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Community anger as Brent planners opt for historic tile murals in Wembley Park to remain partially obscured

PUBLISHED: 18:01 06 August 2019

Rock drummer tile mural in Wembley Park (Picture: Wembley History Society and Brent Archives)

Rock drummer tile mural in Wembley Park (Picture: Wembley History Society and Brent Archives)

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Tiled murals showing moments of sporting and musical history in an underpass leading up to Wembley Stadium are to be partially covered by advertising screens.

Michael Jackson tile mural in Wembley Park (Picture: Wembley History Society and Brent Archives)Michael Jackson tile mural in Wembley Park (Picture: Wembley History Society and Brent Archives)

Brent Council's planning committee agreed to the proposals put forward by Quintain that will see "light boxes" installed on Bobby Moore Bridge.

There were concerns from members of the public that these could damage the murals on the side of the underpass, while others wanted the tiles to be completely visible again.

The murals date back to September 1993 when Bobby Moore's widow came to Wembley to open the subway and unveil a plaque in her husband's honour, as well as a tile mural picture of an England footballer at the old "twin towers" stadium.

The colourful tiles depict scenes of Wembley Park's heritage from famous sports and entertainment events at Wembley Stadium and SSE Arena.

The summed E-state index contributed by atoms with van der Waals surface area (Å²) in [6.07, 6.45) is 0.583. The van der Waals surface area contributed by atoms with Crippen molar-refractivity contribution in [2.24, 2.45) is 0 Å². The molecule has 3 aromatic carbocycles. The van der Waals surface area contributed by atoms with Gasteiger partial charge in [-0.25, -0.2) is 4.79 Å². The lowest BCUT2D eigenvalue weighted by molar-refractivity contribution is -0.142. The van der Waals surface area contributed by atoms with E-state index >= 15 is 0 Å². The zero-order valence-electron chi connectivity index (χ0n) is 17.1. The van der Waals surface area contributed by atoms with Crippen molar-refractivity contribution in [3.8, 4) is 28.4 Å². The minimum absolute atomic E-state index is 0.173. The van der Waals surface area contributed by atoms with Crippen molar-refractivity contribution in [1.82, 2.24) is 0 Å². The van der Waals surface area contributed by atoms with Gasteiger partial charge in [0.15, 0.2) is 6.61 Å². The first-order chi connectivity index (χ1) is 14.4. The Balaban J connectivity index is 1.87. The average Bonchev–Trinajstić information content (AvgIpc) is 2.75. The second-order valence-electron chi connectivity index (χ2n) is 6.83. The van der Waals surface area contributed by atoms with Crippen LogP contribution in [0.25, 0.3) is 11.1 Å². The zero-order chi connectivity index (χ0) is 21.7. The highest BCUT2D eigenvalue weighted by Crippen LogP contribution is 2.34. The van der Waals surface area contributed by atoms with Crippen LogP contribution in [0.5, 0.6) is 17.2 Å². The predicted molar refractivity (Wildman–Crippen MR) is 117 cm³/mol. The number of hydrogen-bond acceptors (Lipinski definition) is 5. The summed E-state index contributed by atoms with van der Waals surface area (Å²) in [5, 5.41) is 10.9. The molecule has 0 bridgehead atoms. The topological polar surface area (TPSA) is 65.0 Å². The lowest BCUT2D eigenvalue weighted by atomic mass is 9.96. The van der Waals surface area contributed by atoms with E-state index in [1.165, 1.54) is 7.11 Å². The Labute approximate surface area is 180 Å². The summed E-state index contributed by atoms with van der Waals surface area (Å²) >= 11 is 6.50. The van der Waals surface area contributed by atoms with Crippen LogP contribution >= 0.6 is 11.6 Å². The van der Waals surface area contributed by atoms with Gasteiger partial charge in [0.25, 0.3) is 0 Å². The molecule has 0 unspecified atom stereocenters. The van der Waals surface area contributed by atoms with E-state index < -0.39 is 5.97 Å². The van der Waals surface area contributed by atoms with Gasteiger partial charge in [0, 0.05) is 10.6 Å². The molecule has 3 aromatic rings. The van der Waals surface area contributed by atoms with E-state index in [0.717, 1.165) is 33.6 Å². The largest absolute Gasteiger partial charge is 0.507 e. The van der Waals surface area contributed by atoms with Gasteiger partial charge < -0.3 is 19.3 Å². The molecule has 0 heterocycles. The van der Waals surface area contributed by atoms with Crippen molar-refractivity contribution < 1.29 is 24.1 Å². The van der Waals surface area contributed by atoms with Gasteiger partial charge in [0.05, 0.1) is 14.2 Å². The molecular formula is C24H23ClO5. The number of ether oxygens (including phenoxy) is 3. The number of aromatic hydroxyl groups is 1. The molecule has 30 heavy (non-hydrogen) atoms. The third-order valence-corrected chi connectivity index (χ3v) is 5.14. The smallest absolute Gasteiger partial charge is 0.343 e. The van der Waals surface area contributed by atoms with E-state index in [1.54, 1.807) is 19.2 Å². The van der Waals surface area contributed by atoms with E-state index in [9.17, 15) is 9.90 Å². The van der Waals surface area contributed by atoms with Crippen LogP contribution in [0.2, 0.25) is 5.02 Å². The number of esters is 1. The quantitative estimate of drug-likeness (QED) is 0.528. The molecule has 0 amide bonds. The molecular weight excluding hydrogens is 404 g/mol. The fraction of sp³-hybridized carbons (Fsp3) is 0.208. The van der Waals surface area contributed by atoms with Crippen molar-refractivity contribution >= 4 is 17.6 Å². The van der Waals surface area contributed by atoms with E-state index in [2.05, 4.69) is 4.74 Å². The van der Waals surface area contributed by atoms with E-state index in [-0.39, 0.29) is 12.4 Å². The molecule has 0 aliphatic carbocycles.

World Cup tile mural in Wembley Park (Picture: Wembley History Society and Brent Archives)World Cup tile mural in Wembley Park (Picture: Wembley History Society and Brent Archives)

They have been covered up by hoarding since 2013 when London Designer Outlet was opened.

At the meeting on July 16 the planning committee added a condition to protect the tiles - they will be replaced "like for like" if any damage occurs due to the adverts.

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Quintain said the chairman of Wembley History Society supported the proposals after it was agreed that part of the murals would be exposed.

But a petition with almost 300 signatures was handed in calling for all the tiles to be on "permanent display".

Philip Grant, a member of Wembley History Society, explained that the murals are a "heritage asset" and "worthy of protection".

"They are a major public artwork, designed for this location to show the varied history of this special place," he said.

He added the history society, prior to Quintain's consultation, voted unanimously to call for the murals to be on permanent public display.

Neighbours also pointed out that the underpass acts as a gateway from Wembley Park Station and should be used to promote and reflect the area's history.

They added that the underpass is an "integral part of the visitor experience" when the stadium hosts events.

Jaine Lunn, of Wembley Futures, said: "It's our mural, paid for by local people, and we don't want it covered up."

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